Imagining the Kingdom is more than conceiving the streets of gold upon which we will one day walk. Imagining the Kingdom is also about imagining our lost neighbor as a citizen of that Kingdom, a partaker of its ministry, and a unique and beloved creation of God.

What shall we do? As Christians, it’s important to cultivate what many refer to as a sanctified imagination—an imagination shaped by the Holy Spirit through the Word of God. Theologian Kevin Vanhoozer shared in an interview two simple ways to begin cultivating a sanctified imagination:

  1. Reading. Vanhoozer writes, “Reading, then, is a kind of strength-training that flexes the muscles of our imagination. Those who read widely are often those who are able to employ metaphors that connect ordinary life to the wonderful real world of the Bible.”
  2. Viewing myself as part of the ongoing action that the Bible recounts. We seek to view the world and our participation in it through the lens of the gospel. We also view our relationships through this lens—we are part of God’s redeeming work in the world, fleshed out in numerous ways in every interaction we have.

Jesus is the hero of the Great Story and, by his grace, we get to participate with him in his saving work. May we cultivate our imaginations so that we can see the possible in the lives of those we seek to reach with the gospel.

Trevor is originally from Oklahoma and serves on staff at Southeastern Baptist Theological Seminary in Wake Forest, NC. He holds a bachelor’s degree from Mid-America Christian University as well as a master’s degree and a doctorate from Southeastern Baptist Theological Seminary. He is a fan of good coffee, bookstores, and superheroes. Trevor and his wife, Ashley, raise their daughters in Wake Forest.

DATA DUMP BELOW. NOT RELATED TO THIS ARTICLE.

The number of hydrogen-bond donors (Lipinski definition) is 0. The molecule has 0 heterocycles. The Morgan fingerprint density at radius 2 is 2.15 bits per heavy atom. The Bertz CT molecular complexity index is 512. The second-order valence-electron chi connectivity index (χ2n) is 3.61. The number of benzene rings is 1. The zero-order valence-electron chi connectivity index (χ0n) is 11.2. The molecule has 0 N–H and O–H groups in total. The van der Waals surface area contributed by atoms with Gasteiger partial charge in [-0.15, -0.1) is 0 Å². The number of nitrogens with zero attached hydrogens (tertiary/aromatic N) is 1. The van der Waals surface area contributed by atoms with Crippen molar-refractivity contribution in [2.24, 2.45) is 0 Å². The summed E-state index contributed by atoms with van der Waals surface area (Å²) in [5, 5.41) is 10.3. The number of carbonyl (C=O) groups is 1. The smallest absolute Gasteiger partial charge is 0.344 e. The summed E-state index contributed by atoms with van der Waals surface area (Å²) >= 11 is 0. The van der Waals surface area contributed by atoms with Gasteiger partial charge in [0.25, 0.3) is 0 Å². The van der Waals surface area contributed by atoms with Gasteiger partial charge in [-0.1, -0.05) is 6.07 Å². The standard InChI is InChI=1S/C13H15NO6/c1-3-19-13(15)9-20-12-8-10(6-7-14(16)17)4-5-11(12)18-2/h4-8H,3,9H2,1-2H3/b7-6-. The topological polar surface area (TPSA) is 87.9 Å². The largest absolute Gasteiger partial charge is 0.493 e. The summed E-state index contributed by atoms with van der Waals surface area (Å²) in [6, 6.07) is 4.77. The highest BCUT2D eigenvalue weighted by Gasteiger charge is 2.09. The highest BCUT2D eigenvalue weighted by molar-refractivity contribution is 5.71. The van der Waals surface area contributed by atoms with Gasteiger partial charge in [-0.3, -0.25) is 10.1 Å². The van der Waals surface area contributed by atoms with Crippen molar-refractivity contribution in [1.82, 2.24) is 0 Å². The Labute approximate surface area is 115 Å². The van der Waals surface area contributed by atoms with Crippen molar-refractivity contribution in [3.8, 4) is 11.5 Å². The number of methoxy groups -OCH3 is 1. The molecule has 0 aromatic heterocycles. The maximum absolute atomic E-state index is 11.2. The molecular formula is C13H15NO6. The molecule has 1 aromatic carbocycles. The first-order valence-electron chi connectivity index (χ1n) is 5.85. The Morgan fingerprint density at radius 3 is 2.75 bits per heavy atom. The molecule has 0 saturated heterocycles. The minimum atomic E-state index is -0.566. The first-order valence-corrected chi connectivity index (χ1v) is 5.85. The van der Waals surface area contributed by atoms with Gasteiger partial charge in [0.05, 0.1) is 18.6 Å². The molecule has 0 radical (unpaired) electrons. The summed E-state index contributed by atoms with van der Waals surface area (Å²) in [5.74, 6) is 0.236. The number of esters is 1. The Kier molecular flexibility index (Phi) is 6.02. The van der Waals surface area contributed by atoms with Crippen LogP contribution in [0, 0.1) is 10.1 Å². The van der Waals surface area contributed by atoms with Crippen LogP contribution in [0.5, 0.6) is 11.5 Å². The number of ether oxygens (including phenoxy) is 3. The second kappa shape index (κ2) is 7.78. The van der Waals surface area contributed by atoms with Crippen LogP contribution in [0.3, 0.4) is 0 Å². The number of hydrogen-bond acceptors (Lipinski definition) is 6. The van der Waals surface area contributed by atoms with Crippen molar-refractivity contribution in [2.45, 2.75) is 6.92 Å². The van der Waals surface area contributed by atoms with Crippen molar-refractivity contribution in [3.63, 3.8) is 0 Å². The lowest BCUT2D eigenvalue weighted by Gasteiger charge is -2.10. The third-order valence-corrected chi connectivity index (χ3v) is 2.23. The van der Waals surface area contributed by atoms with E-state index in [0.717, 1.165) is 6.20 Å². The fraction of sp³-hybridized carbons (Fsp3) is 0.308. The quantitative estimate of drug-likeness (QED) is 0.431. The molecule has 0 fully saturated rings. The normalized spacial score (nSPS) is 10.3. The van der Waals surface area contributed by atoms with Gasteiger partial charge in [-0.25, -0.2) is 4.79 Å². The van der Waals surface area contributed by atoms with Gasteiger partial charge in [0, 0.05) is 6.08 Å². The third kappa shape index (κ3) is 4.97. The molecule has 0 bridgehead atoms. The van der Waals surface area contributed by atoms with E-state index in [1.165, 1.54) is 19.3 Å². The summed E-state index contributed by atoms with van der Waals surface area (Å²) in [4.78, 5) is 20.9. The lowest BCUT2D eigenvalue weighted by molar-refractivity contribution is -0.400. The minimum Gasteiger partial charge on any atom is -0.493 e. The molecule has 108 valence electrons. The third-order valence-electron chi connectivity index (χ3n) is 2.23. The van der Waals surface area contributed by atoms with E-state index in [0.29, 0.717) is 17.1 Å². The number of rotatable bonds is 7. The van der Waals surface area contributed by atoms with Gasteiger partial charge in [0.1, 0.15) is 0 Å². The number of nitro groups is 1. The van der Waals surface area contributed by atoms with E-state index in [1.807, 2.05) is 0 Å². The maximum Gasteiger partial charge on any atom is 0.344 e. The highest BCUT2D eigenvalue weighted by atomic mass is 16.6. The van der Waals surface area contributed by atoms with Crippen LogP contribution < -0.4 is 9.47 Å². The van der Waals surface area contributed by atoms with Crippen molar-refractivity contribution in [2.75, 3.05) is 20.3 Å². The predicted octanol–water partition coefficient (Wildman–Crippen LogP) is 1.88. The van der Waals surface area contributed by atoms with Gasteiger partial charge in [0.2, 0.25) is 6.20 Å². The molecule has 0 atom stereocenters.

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Salt in the Wound or Balm for the Soul? How to Respond Biblically to Your Grief


In a broken world, grief is inevitable. While the experience of grief is common, responding well to grief is not. Perhaps you have seen a grieving person spiral downward into a pit of self-despair, or display self-destructive habits, or completely isolate themselves from friends and family. Perhaps that person is you. The experience of grief is bad enough; responding poorly to grief can be like adding salt to an open wound. Thankfully, God provides wisdom from his word to help us respond well when we are grieving. While we see many responses to grief in the Scriptures, let me highlight three for your consideration.

Grieve with honesty

Healing and comfort will be a stranger to you if grief is suppressed, denied, or left unexpressed. Most importantly, you must work toward expressing the truth of how you feel to God. You cannot allow yourself to believe that God does not want to hear “how you really feel” or that he cannot handle your pain, frustration, doubt, confusion, or anguish. 

“My God, my God, why have you forsaken me? Why are you so far from saving me, from the words of my groaning? O my God, I cry by day, but you do not answer, and by night, but I find no rest” (Ps. 22:1-2).

The Psalmist doesn’t shy away from expressing how he feels about the situation, specifically his feeling that God does not feel close. David takes this feeling straight to God. As we see in Psalm 22, David is not only committed to being honest before God about how he feels, but he is also committed to being honest before God about who he knows God to be.

“Yet you are holy, enthroned on the praises of Israel. In you our fathers trusted; they trusted, and you delivered them. To you they cried and were rescued; in you they trusted and were not put to shame” (Ps. 22:3-5).